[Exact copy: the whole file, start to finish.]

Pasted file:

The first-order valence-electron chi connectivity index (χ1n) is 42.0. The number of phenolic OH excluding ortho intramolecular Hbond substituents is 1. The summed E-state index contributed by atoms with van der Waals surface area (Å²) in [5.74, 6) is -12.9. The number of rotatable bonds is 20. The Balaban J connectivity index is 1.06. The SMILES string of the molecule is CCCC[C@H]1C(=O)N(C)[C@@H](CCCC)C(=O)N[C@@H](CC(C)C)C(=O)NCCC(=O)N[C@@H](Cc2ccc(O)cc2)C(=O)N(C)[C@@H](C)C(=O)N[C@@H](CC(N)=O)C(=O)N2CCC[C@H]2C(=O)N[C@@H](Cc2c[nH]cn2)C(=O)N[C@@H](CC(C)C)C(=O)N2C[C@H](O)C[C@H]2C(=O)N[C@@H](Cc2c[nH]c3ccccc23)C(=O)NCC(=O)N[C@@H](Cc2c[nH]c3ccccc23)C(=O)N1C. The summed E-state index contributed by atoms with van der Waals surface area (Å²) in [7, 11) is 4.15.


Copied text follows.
The first-order valence-electron chi connectivity index (χ1n) is 42.0. The number of phenolic OH excluding ortho intramolecular Hbond substituents is 1. The summed E-state index contributed by atoms with van der Waals surface area (Å²) in [5.74, 6) is -12.9. The number of rotatable bonds is 20. The Balaban J connectivity index is 1.06. The SMILES string of the molecule is CCCC[C@H]1C(=O)N(C)[C@@H](CCCC)C(=O)N[C@@H](CC(C)C)C(=O)NCCC(=O)N[C@@H](Cc2ccc(O)cc2)C(=O)N(C)[C@@H](C)C(=O)N[C@@H](CC(N)=O)C(=O)N2CCC[C@H]2C(=O)N[C@@H](Cc2c[nH]cn2)C(=O)N[C@@H](CC(C)C)C(=O)N2C[C@H](O)C[C@H]2C(=O)N[C@@H](Cc2c[nH]c3ccccc23)C(=O)NCC(=O)N[C@@H](Cc2c[nH]c3ccccc23)C(=O)N1C. The summed E-state index contributed by atoms with van der Waals surface area (Å²) in [7, 11) is 4.15.